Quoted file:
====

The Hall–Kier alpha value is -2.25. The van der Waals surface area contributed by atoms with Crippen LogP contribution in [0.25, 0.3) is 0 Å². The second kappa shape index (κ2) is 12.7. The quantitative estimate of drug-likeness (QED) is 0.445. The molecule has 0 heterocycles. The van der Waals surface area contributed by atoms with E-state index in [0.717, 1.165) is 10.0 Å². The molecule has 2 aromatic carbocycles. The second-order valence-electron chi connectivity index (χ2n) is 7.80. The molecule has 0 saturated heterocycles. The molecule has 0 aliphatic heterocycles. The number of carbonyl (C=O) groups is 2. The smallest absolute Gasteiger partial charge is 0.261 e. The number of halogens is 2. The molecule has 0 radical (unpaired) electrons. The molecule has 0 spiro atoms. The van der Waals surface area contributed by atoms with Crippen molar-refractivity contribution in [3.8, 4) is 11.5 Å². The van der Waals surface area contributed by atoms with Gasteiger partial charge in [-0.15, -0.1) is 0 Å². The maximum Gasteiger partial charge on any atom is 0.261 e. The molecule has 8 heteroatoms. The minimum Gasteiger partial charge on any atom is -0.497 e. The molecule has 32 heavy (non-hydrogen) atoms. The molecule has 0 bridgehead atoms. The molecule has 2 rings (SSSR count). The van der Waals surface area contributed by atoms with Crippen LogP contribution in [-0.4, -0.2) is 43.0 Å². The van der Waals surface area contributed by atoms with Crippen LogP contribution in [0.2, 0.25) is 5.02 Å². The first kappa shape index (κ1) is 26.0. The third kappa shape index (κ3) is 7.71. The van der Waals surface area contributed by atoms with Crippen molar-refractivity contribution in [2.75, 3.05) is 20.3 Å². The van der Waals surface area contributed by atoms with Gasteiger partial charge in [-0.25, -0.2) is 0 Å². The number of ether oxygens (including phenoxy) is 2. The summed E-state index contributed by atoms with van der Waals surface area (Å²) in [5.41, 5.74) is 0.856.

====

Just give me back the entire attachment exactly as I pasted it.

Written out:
The Hall–Kier alpha value is -2.25. The van der Waals surface area contributed by atoms with Crippen LogP contribution in [0.25, 0.3) is 0 Å². The second kappa shape index (κ2) is 12.7. The quantitative estimate of drug-likeness (QED) is 0.445. The molecule has 0 heterocycles. The van der Waals surface area contributed by atoms with E-state index in [0.717, 1.165) is 10.0 Å². The molecule has 2 aromatic carbocycles. The second-order valence-electron chi connectivity index (χ2n) is 7.80. The molecule has 0 saturated heterocycles. The molecule has 0 aliphatic heterocycles. The number of carbonyl (C=O) groups is 2. The smallest absolute Gasteiger partial charge is 0.261 e. The number of halogens is 2. The molecule has 0 radical (unpaired) electrons. The molecule has 0 spiro atoms. The van der Waals surface area contributed by atoms with Crippen molar-refractivity contribution in [3.8, 4) is 11.5 Å². The van der Waals surface area contributed by atoms with Gasteiger partial charge in [-0.15, -0.1) is 0 Å². The maximum Gasteiger partial charge on any atom is 0.261 e. The molecule has 8 heteroatoms. The minimum Gasteiger partial charge on any atom is -0.497 e. The molecule has 32 heavy (non-hydrogen) atoms. The molecule has 0 bridgehead atoms. The molecule has 2 rings (SSSR count). The van der Waals surface area contributed by atoms with Crippen LogP contribution in [-0.4, -0.2) is 43.0 Å². The van der Waals surface area contributed by atoms with Crippen LogP contribution in [0.2, 0.25) is 5.02 Å². The first kappa shape index (κ1) is 26.0. The third kappa shape index (κ3) is 7.71. The van der Waals surface area contributed by atoms with Crippen molar-refractivity contribution in [2.75, 3.05) is 20.3 Å². The van der Waals surface area contributed by atoms with Gasteiger partial charge in [-0.25, -0.2) is 0 Å². The number of ether oxygens (including phenoxy) is 2. The summed E-state index contributed by atoms with van der Waals surface area (Å²) in [5.41, 5.74) is 0.856.